by Laura Feinstein
There are many ways to spin a good yarn. At this year’s Future of Storytelling Summit (FoST), a yearly meeting of the cross-disciplinary minds spanning tech, design, experiential and innovation, founder Charlie Melcher (of Melcher Media; Al Gore’s “An Inconvenient Truth” and last year’s JJ Abrams interactive project) described it succinctly: “a great story has the ability to transport and transform.” For the first day of the festival—held on Snug Harbor, Staten Island—the story transported its illustrious guests and speakers, which included Dr. Rosalind Picard, Founder and Director of the Affective Computing Group at MIT Media Lab and Todd Yellin, VP of Product Innovation at Netflix (among many others) through an immersive medley of discussions, performances and virtual reality experiences.
The commencement of FoTS also saw the introduction of Binauric’s latest innovation, a unique, easy-to-use, app-driven recording device for their Boom Boom audio speaker that delivers professional-grade panoramic sound straight to smartphones. While there have been similar products in the past, none have been able to duplicate the subtle aural textures the way that Boom Boom has. It allows listeners to replicate exotic, or even mundane, ambient noise from the comforts of home—capable of revolutionizing radio and video journalism, in addition to allowing users to capture far-flung vacations.
Boom Boom is the brainchild of Binauric, a French collective of sound engineers, production wizards and digital technologists. The speaker’s product design, a collaboration with designer Mathieu Lehanneur, was initially unveiled this past April at the Milan Design Fair. However, the revolutionary functions were kept under wraps until yesterday. “We wanted to launch it here [at FoST] because we believe that sound is instrumental to storytelling,” says digital strategist Gregory Pouy, one of the driving technical forces behind Boom Boom. “When we designed Boom Boom we wanted to create a unique experience for people in the digital world. The idea is that you can send an emotion—a moment with your kids, time with your family—anywhere. When you take a video, or a picture, the sound is lost—but that’s such an important aspect of an experience, and we wanted to save it.”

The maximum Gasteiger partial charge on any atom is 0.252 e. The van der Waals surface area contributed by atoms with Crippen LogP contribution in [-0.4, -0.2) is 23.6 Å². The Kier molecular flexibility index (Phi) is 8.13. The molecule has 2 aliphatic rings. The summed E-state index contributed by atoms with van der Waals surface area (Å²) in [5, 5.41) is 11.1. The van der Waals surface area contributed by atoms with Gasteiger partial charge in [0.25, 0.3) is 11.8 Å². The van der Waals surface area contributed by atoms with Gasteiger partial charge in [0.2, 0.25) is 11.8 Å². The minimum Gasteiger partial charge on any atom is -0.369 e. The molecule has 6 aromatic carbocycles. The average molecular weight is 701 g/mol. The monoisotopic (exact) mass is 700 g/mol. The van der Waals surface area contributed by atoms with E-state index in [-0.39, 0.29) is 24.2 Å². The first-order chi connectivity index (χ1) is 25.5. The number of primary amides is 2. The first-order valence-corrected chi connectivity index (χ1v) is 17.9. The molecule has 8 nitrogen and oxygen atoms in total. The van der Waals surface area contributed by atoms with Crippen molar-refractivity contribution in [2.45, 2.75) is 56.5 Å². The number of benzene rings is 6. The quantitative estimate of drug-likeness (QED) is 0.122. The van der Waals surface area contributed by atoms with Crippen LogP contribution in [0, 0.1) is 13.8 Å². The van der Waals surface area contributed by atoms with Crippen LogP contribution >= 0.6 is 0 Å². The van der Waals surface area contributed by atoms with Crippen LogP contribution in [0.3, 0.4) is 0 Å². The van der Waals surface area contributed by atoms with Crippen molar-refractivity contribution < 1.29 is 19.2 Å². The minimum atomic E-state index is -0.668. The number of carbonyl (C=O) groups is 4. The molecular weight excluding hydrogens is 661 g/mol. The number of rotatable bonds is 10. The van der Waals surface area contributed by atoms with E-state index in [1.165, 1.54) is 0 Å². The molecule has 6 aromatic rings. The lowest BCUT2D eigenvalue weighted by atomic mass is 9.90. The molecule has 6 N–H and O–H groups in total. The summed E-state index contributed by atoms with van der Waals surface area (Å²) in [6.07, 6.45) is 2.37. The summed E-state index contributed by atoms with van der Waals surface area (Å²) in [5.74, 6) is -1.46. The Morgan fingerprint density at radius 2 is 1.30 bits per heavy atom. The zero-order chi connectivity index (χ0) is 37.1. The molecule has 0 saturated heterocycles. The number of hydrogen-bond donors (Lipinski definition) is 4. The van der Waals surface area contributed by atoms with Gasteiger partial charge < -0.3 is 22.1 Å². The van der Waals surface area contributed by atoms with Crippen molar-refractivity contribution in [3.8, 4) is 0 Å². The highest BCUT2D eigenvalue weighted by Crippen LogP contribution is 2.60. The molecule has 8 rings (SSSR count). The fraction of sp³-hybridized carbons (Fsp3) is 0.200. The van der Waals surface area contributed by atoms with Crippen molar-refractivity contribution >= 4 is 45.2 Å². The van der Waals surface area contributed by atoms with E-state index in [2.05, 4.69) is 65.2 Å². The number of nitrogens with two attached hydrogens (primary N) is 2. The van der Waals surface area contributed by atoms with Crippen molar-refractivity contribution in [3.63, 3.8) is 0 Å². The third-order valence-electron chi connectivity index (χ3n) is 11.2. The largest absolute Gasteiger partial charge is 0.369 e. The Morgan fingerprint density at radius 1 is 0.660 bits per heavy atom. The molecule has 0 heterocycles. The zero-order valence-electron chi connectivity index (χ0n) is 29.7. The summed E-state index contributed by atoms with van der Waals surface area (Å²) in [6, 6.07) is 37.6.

Part of the success of Boom Boom’s product design has been its utilization of multiple recording devices, located within the cube and positioned to mimic the brain and inner ear’s ability to absorb sound. As a result, when you play back taped noise on your headphones it can feel like it’s actually playing inside your cranium. “We all come from professional radio background,” says CMO Pierre-Henri Samion. “We got together because we wanted to bring this one thing we know really well to everyday people. We think sound is very important in people’s lives and wanted to elevate recording quality to the next level. In 2014—it’s not stereo, it’s not mono—it’s immersive sound.”
The app isn’t available to download on iTunes until this November, but be sure to keep an eye on Binauric’s website for further announcements and more info.
Images courtesy of Boom Boom